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Adán Carrasco
Adán Carrasco

Posted on • Updated on

Caching API requests in JavaScript


Consuming APIs is everyday's meal in JavaScript, this also has its limitations, amount of requests per second is the most common, in this case we are going to implement an algorithm to cache data based on time. Let's say we are sure that the data we are going to fetch is not going to change in a certain period of time then we can cache the data for that span. Some data can be cached by seconds, minutes, or even days.

For this example we are going to consume data from Open Weather API, this is an API to fetch the weather in different cities, for the weather we can say that it won't change every 10 minutes, so we can cache the data for this period of time.

Let's prepare our simple template to input the city and show the data on blur.

<!DOCTYPE html>
    <meta charset="UTF-8" />

    <div id="app">
      <h1>Hello Cache!</h1>
        <input type="text" id="inputWeather" placeholder="Fetch weather for" />
      <div id="container"></div>

    <script src="src/index.js"></script>
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Our cache structure should store the metadata that we want to cache + the timestamp until the data will be cached, to make it easier to get/set the structure will be a HashMap. The key can be the city in lower case (if your keys can be duplicated you can use a more complex key).

const cache = {
    london: {
        cacheTimer: 1234567890
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Our regular function to fetch data would be something like:

async function fetchWeatherInfo(cityName) {
  let weatherInfo = await fetch(
    .then(data => data.json())
    .then(myJson => myJson)
  return weatherInfo
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Where we receive the city name and we do the fetch, returning the metadata. This function will be wrapped by the cache function, in the cache function we also receive the cityName + the time until the cache will be valid, if the hash key doesn't exist or if the time is lower than now then we are going to fetch the new data and cache it, the function will be like:

const cache = {}
let cacheTimer = 0

async function fetchWithCache(cityName, time) {
  const now = new Date().getTime()
  if (!cache[cityName] || cache[cityName].cacheTimer < now) {
    cache[cityName] = await fetchWeatherInfo(cityName)
    cache[cityName].cacheTimer = getCacheTimer(time)
  return cache[cityName]
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Inside the fetchWithCache function we are getting the cache timer, the cache timer is now's date + the time we want our data to be cached. Let's create the function to get the cache timer:

function getCacheTimer(time) {
  const now = new Date().getTime()
  if (cacheTimer < now + time) {
    cacheTimer = now + time
  return cacheTimer
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At this point we have the function to normally fetch our data, our function to set the timer we want our data to be cached and our function to cache the data. Let's create the function that will display the weather data in the HTML. To display data in the HTML we need to get the input element and set an event listener for the on change. The cacheTime is the value that we want our data to be persisted for, in this case is 100,000 milliseconds. In the event listener we are calling the displayWeatherData function, this function will call our cache function and get the data either from the cache or from the API request.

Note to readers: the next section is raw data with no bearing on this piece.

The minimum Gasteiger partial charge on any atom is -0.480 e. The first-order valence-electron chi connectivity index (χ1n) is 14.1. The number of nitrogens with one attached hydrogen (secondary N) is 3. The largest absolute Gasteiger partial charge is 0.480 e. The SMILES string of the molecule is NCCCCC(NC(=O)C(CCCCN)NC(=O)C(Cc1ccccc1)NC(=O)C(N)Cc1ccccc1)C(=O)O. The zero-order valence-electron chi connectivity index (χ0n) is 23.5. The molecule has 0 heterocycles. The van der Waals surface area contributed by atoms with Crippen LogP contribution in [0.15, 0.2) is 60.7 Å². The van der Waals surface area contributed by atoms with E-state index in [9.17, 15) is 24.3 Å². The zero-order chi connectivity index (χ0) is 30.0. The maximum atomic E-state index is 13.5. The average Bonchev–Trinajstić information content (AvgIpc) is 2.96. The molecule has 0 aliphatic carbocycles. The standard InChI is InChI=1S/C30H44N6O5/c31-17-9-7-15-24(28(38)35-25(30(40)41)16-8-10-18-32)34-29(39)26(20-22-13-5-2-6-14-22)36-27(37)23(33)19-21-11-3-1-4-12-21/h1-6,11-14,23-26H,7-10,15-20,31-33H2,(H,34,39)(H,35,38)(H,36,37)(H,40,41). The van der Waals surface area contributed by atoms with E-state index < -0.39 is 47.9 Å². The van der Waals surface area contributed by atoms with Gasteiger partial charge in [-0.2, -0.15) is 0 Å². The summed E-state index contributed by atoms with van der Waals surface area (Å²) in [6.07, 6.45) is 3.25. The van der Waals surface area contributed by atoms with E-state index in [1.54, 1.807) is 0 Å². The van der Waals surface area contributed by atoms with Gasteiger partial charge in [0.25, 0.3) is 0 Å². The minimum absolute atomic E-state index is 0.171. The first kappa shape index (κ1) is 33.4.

const input = document.getElementById("inputWeather")
const weatherContainer = document.getElementById("container")
const cacheTime = 100000

function init() {
  input.addEventListener("change", updateValue)
  function updateValue(e) {

async function displayWeatherData(cityName) {
  const weatherInfo = await fetchWithCache(cityName.toLowerCase(), cacheTime)
  if (!weatherInfo || ! {
    weatherContainer.innerHTML = `There's an error with request.`
  weatherContainer.innerHTML = `<p>${}</p><p>${[0].main}<p><p>${weatherInfo.main.temp}</p><p>--------------</p>`

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For debugging purposes I left the console.log statement you can check the Network tab in your browser DevTools and confirm that the request is only performed the first time, then it's cached for 10 seconds.

You can see it in action here:

Thanks for reading!

Top comments (10)

leoawesome profile image

Is await with then 2 times the best practices??

Sloan, the sloth mascot
Comment deleted
luigicampbell profile image

I think Leo means you can await the json call within the async function.

I think something like:

const res = await fetch(url);
const weatherInfo = await res.json();

return weatherInfo;
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Thread Thread
adancarrasco profile image
Adán Carrasco

Thanks for the example luigicampbell!

adancarrasco profile image
Adán Carrasco

Thanks for the feedback Leo! To be honest I haven't check the best practices for fetch. Do you have a link where I can take a look? :)

fallenstedt profile image
Alex Fallenstedt

The cache with a timer is a great idea. I will consider this approach with NgRx for our teams Angular application. Thanks for the inspiration!

vinchauhan profile image

I think you can do the same with sharedReplay rxjs operator.

adancarrasco profile image
Adán Carrasco

I'm glad it helps Alex! Would be good if you can share your implementation. :D

marcelobarrera profile image

Gracias bro, good info

ecodeslab profile image

Hello I so much love the implementation, it's working on my pc..
But please how can make it work on mobile devices because i tried viewing from my Android device but it doesn't work, please help